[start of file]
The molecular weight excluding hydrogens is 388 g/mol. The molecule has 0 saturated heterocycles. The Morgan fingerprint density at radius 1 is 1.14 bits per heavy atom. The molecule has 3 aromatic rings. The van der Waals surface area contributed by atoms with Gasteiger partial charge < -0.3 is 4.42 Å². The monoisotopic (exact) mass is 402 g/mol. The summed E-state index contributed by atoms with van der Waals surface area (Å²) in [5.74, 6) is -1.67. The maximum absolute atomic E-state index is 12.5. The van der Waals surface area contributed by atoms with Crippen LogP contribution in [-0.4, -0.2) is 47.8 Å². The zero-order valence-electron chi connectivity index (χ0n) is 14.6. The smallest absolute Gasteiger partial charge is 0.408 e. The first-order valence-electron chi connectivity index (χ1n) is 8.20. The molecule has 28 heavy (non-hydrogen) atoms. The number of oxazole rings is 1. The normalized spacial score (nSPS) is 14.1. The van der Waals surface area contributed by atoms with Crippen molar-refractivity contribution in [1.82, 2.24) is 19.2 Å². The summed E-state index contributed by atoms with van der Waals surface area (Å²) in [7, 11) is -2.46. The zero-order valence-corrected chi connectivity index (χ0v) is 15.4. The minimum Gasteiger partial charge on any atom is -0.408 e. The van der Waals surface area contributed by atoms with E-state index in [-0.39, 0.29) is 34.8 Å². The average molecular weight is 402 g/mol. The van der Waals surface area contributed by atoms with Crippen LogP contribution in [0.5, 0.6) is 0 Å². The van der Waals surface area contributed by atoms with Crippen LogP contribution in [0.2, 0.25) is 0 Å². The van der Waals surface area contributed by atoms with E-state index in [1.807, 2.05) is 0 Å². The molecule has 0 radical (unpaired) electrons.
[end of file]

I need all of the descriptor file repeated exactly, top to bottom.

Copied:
The molecular weight excluding hydrogens is 388 g/mol. The molecule has 0 saturated heterocycles. The Morgan fingerprint density at radius 1 is 1.14 bits per heavy atom. The molecule has 3 aromatic rings. The van der Waals surface area contributed by atoms with Gasteiger partial charge < -0.3 is 4.42 Å². The monoisotopic (exact) mass is 402 g/mol. The summed E-state index contributed by atoms with van der Waals surface area (Å²) in [5.74, 6) is -1.67. The maximum absolute atomic E-state index is 12.5. The van der Waals surface area contributed by atoms with Crippen LogP contribution in [-0.4, -0.2) is 47.8 Å². The zero-order valence-electron chi connectivity index (χ0n) is 14.6. The smallest absolute Gasteiger partial charge is 0.408 e. The first-order valence-electron chi connectivity index (χ1n) is 8.20. The molecule has 28 heavy (non-hydrogen) atoms. The number of oxazole rings is 1. The normalized spacial score (nSPS) is 14.1. The van der Waals surface area contributed by atoms with Crippen molar-refractivity contribution in [1.82, 2.24) is 19.2 Å². The summed E-state index contributed by atoms with van der Waals surface area (Å²) in [7, 11) is -2.46. The zero-order valence-corrected chi connectivity index (χ0v) is 15.4. The minimum Gasteiger partial charge on any atom is -0.408 e. The van der Waals surface area contributed by atoms with E-state index in [-0.39, 0.29) is 34.8 Å². The average molecular weight is 402 g/mol. The van der Waals surface area contributed by atoms with Crippen LogP contribution in [0.5, 0.6) is 0 Å². The van der Waals surface area contributed by atoms with Crippen LogP contribution in [0.2, 0.25) is 0 Å². The van der Waals surface area contributed by atoms with E-state index in [1.807, 2.05) is 0 Å². The molecule has 0 radical (unpaired) electrons.